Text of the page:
Jim Blimey

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The SpecPi


Since returning to the world of the Speccy I have been hankering for something closer to that original experience. I got myself a very nice "water droplet" style keyboard to give me that Speccy + feel, but it still wasn't quite right and with the prices on ebay sky high I had almost reserved myself to having to make do.

That was until I came across from an issue of The MagPi magazine from 2018 which contained an article detailing how you can connect the keyboard membrane of a Speccy (almost) directly to the GPIO on a Raspberry Pi. This was incredible news to me! I'd seen a few different projects for connecting a Speccy membrane to a modern computer but these were all very pricey - I already have a Pi or two kicking round the place so I figured it'd be worth me investing in a nice new case from ZX Renew - still cheaper than trying to get a beaten up Speccy from ebay!

The concept is simple: KB1 (data lines) are connected directly to the GPIO, KB2 (address lines) are connected via 1N4148 diodes to stop short circuits.

KB2 on a breadboard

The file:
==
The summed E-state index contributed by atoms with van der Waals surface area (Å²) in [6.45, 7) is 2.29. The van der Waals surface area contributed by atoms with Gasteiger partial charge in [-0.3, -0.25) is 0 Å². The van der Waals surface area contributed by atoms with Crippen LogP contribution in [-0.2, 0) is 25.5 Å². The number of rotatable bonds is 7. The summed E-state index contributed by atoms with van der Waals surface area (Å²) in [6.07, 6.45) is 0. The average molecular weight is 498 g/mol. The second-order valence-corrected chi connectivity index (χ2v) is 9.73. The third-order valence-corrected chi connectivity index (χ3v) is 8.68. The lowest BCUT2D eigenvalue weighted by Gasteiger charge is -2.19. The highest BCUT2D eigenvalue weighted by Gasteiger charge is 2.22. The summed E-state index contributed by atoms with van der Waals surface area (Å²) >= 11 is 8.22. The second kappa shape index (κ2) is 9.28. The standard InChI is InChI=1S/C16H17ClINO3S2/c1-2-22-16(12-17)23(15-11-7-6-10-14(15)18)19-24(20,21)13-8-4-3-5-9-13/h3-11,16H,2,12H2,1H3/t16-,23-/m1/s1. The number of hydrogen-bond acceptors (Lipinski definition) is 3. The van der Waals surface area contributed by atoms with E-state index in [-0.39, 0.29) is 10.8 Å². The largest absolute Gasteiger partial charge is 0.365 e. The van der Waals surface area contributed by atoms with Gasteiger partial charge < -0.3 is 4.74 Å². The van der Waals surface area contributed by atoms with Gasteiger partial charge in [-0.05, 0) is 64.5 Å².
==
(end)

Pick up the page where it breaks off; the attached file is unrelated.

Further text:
The MagPi article goes for a fully internal approach using a Pi Zero and stripboard, but due to the fiddly nature and my inability to solder I got myself a couple of mini breadboards and placed them inside the Speccy's case with the wires coming out of the back connecting to the Pi 3B+ on my desk. You can see the internal version on page 26 of The MagPi issue 67 linked above.

The main required components are:

KB1 connects to GPIO pins 26,19,13,6,5 and KB2 to 25,24,23,22,27,18,17,4. These assignments keep the wires pretty tidy but you can use whichever GPIO pins you wish and if you're using a Pi 1 you will have to. The momentary button sits on GPIO 12 and GND.

The software side of things is very interesting, using Linux's uinput module key presses are read through the GPIO and then translated into keys on a virtual keyboard device. The momentary button is used to switch between the standard Spectrum mode and a special mode that treats the lower numbers as function keys and the higher numbers as arrow keys to allow controlling of the fuse emulator. This script is written in Python and not event driven so there can be a lag or missed key press, I am currently in the process of writing my own C based program using events which will hopefully remove the lag and missed key presses problem. See the github project page for more information.

Another solution is an emulator called ZXBaremulator, this is a "bare metal" emulator which does not have an underlying OS and boots up in about 6 seconds on my Pi 3B+ - that's pretty close to the real thing! The input on the Spectrum keyboard is quick and doesn't miss key presses. The downside to this emulator is it lacks save states and USB controller support and is no longer being actively developed.

My final solution has been to have a minimal Raspbian install to get the networking and USB controller goodness and just have an fb or SDL build of fuse run on boot, I really don't mind a bit of boot time.

All credit for this fantastic method goes to PJ Evans of The MagPi.